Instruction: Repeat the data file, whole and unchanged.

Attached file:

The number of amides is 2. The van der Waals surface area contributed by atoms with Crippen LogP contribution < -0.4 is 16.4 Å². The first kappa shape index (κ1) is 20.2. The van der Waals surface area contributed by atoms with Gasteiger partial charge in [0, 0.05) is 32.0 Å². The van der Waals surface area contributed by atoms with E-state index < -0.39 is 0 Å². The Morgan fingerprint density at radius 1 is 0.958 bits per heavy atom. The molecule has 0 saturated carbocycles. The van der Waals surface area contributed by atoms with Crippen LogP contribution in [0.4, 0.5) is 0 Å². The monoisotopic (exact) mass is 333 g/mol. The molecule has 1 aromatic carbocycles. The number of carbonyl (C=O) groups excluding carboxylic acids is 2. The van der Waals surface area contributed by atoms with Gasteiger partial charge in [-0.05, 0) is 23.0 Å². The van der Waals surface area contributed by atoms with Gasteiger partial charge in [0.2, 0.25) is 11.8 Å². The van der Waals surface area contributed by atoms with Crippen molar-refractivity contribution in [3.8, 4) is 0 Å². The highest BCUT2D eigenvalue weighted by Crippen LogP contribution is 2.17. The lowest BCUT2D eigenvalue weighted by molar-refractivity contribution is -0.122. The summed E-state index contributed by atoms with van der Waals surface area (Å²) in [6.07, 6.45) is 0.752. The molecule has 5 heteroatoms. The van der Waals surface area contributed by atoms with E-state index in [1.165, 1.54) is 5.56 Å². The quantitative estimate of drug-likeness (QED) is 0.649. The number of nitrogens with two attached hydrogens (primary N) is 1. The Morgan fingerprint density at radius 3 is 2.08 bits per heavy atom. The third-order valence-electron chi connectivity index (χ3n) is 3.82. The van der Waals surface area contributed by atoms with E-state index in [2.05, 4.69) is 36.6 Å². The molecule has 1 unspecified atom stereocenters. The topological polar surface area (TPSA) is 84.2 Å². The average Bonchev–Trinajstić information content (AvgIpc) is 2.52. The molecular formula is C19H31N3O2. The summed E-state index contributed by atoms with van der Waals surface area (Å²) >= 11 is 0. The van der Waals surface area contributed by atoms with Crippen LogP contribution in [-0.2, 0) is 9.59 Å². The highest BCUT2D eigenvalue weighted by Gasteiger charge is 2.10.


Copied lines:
The number of amides is 2. The van der Waals surface area contributed by atoms with Crippen LogP contribution < -0.4 is 16.4 Å². The first kappa shape index (κ1) is 20.2. The van der Waals surface area contributed by atoms with Gasteiger partial charge in [0, 0.05) is 32.0 Å². The van der Waals surface area contributed by atoms with E-state index < -0.39 is 0 Å². The Morgan fingerprint density at radius 1 is 0.958 bits per heavy atom. The molecule has 0 saturated carbocycles. The van der Waals surface area contributed by atoms with Crippen LogP contribution in [0.4, 0.5) is 0 Å². The monoisotopic (exact) mass is 333 g/mol. The molecule has 1 aromatic carbocycles. The number of carbonyl (C=O) groups excluding carboxylic acids is 2. The van der Waals surface area contributed by atoms with Gasteiger partial charge in [-0.05, 0) is 23.0 Å². The van der Waals surface area contributed by atoms with Gasteiger partial charge in [0.2, 0.25) is 11.8 Å². The van der Waals surface area contributed by atoms with Crippen molar-refractivity contribution in [3.8, 4) is 0 Å². The highest BCUT2D eigenvalue weighted by Crippen LogP contribution is 2.17. The lowest BCUT2D eigenvalue weighted by molar-refractivity contribution is -0.122. The summed E-state index contributed by atoms with van der Waals surface area (Å²) in [6.07, 6.45) is 0.752. The molecule has 5 heteroatoms. The van der Waals surface area contributed by atoms with E-state index in [1.165, 1.54) is 5.56 Å². The quantitative estimate of drug-likeness (QED) is 0.649. The number of nitrogens with two attached hydrogens (primary N) is 1. The Morgan fingerprint density at radius 3 is 2.08 bits per heavy atom. The third-order valence-electron chi connectivity index (χ3n) is 3.82. The van der Waals surface area contributed by atoms with E-state index in [2.05, 4.69) is 36.6 Å². The molecule has 1 unspecified atom stereocenters. The topological polar surface area (TPSA) is 84.2 Å². The average Bonchev–Trinajstić information content (AvgIpc) is 2.52. The molecular formula is C19H31N3O2. The summed E-state index contributed by atoms with van der Waals surface area (Å²) >= 11 is 0. The van der Waals surface area contributed by atoms with Crippen LogP contribution in [-0.2, 0) is 9.59 Å². The highest BCUT2D eigenvalue weighted by Gasteiger charge is 2.10.